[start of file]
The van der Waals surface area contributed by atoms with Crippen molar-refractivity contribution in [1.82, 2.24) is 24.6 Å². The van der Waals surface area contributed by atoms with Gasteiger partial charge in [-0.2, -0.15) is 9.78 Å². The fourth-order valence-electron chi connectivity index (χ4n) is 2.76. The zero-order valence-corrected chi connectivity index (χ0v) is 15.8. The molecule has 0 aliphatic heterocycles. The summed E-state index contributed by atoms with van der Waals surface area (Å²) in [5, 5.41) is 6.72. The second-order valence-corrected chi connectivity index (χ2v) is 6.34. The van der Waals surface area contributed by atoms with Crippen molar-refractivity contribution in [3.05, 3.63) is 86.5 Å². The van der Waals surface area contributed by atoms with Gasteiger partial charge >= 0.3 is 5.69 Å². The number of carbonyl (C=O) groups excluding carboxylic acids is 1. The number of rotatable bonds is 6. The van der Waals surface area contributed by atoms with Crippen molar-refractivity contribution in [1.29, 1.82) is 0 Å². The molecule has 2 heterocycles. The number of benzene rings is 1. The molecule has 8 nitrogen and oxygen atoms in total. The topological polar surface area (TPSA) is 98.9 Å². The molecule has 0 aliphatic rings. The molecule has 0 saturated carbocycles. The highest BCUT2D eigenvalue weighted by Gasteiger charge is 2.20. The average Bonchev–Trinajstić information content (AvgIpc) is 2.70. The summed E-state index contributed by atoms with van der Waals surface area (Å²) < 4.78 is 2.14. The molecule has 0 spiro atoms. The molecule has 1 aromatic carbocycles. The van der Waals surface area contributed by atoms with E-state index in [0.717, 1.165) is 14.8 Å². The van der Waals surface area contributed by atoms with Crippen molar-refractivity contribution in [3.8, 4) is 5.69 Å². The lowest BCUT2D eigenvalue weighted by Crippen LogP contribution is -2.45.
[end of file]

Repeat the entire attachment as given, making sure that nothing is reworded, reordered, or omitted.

The van der Waals surface area contributed by atoms with Crippen molar-refractivity contribution in [1.82, 2.24) is 24.6 Å². The van der Waals surface area contributed by atoms with Gasteiger partial charge in [-0.2, -0.15) is 9.78 Å². The fourth-order valence-electron chi connectivity index (χ4n) is 2.76. The zero-order valence-corrected chi connectivity index (χ0v) is 15.8. The molecule has 0 aliphatic heterocycles. The summed E-state index contributed by atoms with van der Waals surface area (Å²) in [5, 5.41) is 6.72. The second-order valence-corrected chi connectivity index (χ2v) is 6.34. The van der Waals surface area contributed by atoms with Crippen molar-refractivity contribution in [3.05, 3.63) is 86.5 Å². The van der Waals surface area contributed by atoms with Gasteiger partial charge >= 0.3 is 5.69 Å². The number of carbonyl (C=O) groups excluding carboxylic acids is 1. The number of rotatable bonds is 6. The van der Waals surface area contributed by atoms with Crippen molar-refractivity contribution in [1.29, 1.82) is 0 Å². The molecule has 2 heterocycles. The number of benzene rings is 1. The molecule has 8 nitrogen and oxygen atoms in total. The topological polar surface area (TPSA) is 98.9 Å². The molecule has 0 aliphatic rings. The molecule has 0 saturated carbocycles. The highest BCUT2D eigenvalue weighted by Gasteiger charge is 2.20. The average Bonchev–Trinajstić information content (AvgIpc) is 2.70. The summed E-state index contributed by atoms with van der Waals surface area (Å²) < 4.78 is 2.14. The molecule has 0 spiro atoms. The molecule has 1 aromatic carbocycles. The van der Waals surface area contributed by atoms with E-state index in [0.717, 1.165) is 14.8 Å². The van der Waals surface area contributed by atoms with Crippen molar-refractivity contribution in [3.8, 4) is 5.69 Å². The lowest BCUT2D eigenvalue weighted by Crippen LogP contribution is -2.45.